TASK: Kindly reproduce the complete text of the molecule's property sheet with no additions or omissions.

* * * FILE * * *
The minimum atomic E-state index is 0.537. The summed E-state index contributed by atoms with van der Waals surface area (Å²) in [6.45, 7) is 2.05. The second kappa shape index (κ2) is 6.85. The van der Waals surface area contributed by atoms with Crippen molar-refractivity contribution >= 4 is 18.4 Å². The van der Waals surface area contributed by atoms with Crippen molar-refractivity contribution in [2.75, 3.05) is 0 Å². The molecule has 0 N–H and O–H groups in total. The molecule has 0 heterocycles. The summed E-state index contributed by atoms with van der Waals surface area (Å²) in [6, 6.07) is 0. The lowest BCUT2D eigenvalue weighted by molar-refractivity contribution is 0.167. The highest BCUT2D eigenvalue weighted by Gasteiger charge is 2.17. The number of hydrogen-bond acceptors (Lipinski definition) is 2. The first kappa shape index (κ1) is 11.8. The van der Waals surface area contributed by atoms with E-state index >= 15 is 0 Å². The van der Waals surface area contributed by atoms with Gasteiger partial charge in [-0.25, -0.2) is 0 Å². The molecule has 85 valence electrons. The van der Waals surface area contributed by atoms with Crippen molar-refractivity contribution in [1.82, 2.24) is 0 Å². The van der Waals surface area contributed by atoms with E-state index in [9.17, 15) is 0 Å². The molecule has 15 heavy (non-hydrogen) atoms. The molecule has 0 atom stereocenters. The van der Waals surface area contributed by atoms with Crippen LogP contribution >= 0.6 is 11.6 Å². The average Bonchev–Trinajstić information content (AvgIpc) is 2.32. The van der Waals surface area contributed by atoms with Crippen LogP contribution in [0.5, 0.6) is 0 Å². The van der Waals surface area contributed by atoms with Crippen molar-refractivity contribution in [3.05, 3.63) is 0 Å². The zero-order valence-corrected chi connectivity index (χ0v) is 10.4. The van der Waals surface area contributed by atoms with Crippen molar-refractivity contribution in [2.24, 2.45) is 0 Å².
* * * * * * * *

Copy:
The minimum atomic E-state index is 0.537. The summed E-state index contributed by atoms with van der Waals surface area (Å²) in [6.45, 7) is 2.05. The second kappa shape index (κ2) is 6.85. The van der Waals surface area contributed by atoms with Crippen molar-refractivity contribution >= 4 is 18.4 Å². The van der Waals surface area contributed by atoms with Crippen molar-refractivity contribution in [2.75, 3.05) is 0 Å². The molecule has 0 N–H and O–H groups in total. The molecule has 0 heterocycles. The summed E-state index contributed by atoms with van der Waals surface area (Å²) in [6, 6.07) is 0. The lowest BCUT2D eigenvalue weighted by molar-refractivity contribution is 0.167. The highest BCUT2D eigenvalue weighted by Gasteiger charge is 2.17. The number of hydrogen-bond acceptors (Lipinski definition) is 2. The first kappa shape index (κ1) is 11.8. The van der Waals surface area contributed by atoms with E-state index >= 15 is 0 Å². The van der Waals surface area contributed by atoms with Gasteiger partial charge in [-0.25, -0.2) is 0 Å². The molecule has 85 valence electrons. The van der Waals surface area contributed by atoms with Crippen molar-refractivity contribution in [1.82, 2.24) is 0 Å². The van der Waals surface area contributed by atoms with E-state index in [9.17, 15) is 0 Å². The molecule has 15 heavy (non-hydrogen) atoms. The molecule has 0 atom stereocenters. The van der Waals surface area contributed by atoms with Crippen LogP contribution >= 0.6 is 11.6 Å². The average Bonchev–Trinajstić information content (AvgIpc) is 2.32. The van der Waals surface area contributed by atoms with Crippen LogP contribution in [0.5, 0.6) is 0 Å². The van der Waals surface area contributed by atoms with Crippen molar-refractivity contribution in [3.05, 3.63) is 0 Å². The zero-order valence-corrected chi connectivity index (χ0v) is 10.4. The van der Waals surface area contributed by atoms with Crippen molar-refractivity contribution in [2.24, 2.45) is 0 Å².